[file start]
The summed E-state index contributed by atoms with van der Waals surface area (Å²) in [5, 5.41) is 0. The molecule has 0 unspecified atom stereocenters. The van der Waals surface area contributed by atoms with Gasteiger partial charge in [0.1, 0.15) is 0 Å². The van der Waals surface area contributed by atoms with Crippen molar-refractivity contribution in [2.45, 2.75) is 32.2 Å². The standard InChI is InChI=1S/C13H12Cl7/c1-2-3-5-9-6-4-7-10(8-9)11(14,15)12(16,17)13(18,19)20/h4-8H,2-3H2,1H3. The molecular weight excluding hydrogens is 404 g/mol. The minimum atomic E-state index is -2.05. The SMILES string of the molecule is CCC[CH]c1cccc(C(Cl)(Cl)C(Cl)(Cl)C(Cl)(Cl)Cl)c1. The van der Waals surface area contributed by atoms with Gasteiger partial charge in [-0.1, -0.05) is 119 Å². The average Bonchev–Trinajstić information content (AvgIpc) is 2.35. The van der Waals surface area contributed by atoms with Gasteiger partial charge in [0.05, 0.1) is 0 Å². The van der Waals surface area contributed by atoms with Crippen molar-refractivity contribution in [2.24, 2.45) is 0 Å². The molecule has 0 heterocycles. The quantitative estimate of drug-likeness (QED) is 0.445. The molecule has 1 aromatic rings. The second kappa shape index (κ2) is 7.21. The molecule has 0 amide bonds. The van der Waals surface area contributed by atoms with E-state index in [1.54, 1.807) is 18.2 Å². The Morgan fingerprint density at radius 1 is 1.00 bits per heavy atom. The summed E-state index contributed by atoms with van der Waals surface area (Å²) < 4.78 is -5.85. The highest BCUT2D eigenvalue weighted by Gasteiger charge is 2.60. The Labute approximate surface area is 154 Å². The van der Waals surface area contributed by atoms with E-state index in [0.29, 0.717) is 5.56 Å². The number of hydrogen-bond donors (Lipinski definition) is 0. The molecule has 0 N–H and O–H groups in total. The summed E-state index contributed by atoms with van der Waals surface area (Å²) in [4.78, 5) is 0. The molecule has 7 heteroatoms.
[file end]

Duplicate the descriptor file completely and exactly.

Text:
The summed E-state index contributed by atoms with van der Waals surface area (Å²) in [5, 5.41) is 0. The molecule has 0 unspecified atom stereocenters. The van der Waals surface area contributed by atoms with Gasteiger partial charge in [0.1, 0.15) is 0 Å². The van der Waals surface area contributed by atoms with Crippen molar-refractivity contribution in [2.45, 2.75) is 32.2 Å². The standard InChI is InChI=1S/C13H12Cl7/c1-2-3-5-9-6-4-7-10(8-9)11(14,15)12(16,17)13(18,19)20/h4-8H,2-3H2,1H3. The molecular weight excluding hydrogens is 404 g/mol. The minimum atomic E-state index is -2.05. The SMILES string of the molecule is CCC[CH]c1cccc(C(Cl)(Cl)C(Cl)(Cl)C(Cl)(Cl)Cl)c1. The van der Waals surface area contributed by atoms with Gasteiger partial charge in [-0.1, -0.05) is 119 Å². The average Bonchev–Trinajstić information content (AvgIpc) is 2.35. The van der Waals surface area contributed by atoms with Gasteiger partial charge in [0.05, 0.1) is 0 Å². The van der Waals surface area contributed by atoms with Crippen molar-refractivity contribution in [2.24, 2.45) is 0 Å². The molecule has 0 heterocycles. The quantitative estimate of drug-likeness (QED) is 0.445. The molecule has 1 aromatic rings. The second kappa shape index (κ2) is 7.21. The molecule has 0 amide bonds. The van der Waals surface area contributed by atoms with E-state index in [1.54, 1.807) is 18.2 Å². The Morgan fingerprint density at radius 1 is 1.00 bits per heavy atom. The summed E-state index contributed by atoms with van der Waals surface area (Å²) < 4.78 is -5.85. The highest BCUT2D eigenvalue weighted by Gasteiger charge is 2.60. The Labute approximate surface area is 154 Å². The van der Waals surface area contributed by atoms with E-state index in [0.29, 0.717) is 5.56 Å². The number of hydrogen-bond donors (Lipinski definition) is 0. The molecule has 0 N–H and O–H groups in total. The summed E-state index contributed by atoms with van der Waals surface area (Å²) in [4.78, 5) is 0. The molecule has 7 heteroatoms.